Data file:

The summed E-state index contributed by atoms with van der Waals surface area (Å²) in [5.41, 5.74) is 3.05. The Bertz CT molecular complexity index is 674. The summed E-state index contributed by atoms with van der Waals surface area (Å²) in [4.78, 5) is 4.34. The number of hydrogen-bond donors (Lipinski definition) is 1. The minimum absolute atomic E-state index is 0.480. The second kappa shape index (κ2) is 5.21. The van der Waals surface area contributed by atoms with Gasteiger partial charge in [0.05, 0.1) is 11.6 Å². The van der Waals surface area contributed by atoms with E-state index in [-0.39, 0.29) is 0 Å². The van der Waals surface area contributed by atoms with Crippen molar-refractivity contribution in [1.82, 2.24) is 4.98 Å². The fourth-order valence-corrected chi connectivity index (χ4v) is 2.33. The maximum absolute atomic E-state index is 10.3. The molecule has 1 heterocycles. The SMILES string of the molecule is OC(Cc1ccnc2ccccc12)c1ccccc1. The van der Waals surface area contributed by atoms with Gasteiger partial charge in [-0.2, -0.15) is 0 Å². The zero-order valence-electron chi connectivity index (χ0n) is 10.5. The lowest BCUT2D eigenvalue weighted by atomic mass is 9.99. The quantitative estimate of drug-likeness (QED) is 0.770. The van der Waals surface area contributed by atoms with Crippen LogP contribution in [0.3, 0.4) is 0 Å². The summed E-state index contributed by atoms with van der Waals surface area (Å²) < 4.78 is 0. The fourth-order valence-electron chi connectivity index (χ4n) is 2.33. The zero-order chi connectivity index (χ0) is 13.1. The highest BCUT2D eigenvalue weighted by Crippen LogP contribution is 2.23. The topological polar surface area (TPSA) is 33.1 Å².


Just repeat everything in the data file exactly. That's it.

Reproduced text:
The summed E-state index contributed by atoms with van der Waals surface area (Å²) in [5.41, 5.74) is 3.05. The Bertz CT molecular complexity index is 674. The summed E-state index contributed by atoms with van der Waals surface area (Å²) in [4.78, 5) is 4.34. The number of hydrogen-bond donors (Lipinski definition) is 1. The minimum absolute atomic E-state index is 0.480. The second kappa shape index (κ2) is 5.21. The van der Waals surface area contributed by atoms with Gasteiger partial charge in [0.05, 0.1) is 11.6 Å². The van der Waals surface area contributed by atoms with E-state index in [-0.39, 0.29) is 0 Å². The van der Waals surface area contributed by atoms with Crippen molar-refractivity contribution in [1.82, 2.24) is 4.98 Å². The fourth-order valence-corrected chi connectivity index (χ4v) is 2.33. The maximum absolute atomic E-state index is 10.3. The molecule has 1 heterocycles. The SMILES string of the molecule is OC(Cc1ccnc2ccccc12)c1ccccc1. The van der Waals surface area contributed by atoms with Gasteiger partial charge in [-0.2, -0.15) is 0 Å². The zero-order valence-electron chi connectivity index (χ0n) is 10.5. The lowest BCUT2D eigenvalue weighted by atomic mass is 9.99. The quantitative estimate of drug-likeness (QED) is 0.770. The van der Waals surface area contributed by atoms with Crippen LogP contribution in [0.3, 0.4) is 0 Å². The summed E-state index contributed by atoms with van der Waals surface area (Å²) < 4.78 is 0. The fourth-order valence-electron chi connectivity index (χ4n) is 2.33. The zero-order chi connectivity index (χ0) is 13.1. The highest BCUT2D eigenvalue weighted by Crippen LogP contribution is 2.23. The topological polar surface area (TPSA) is 33.1 Å².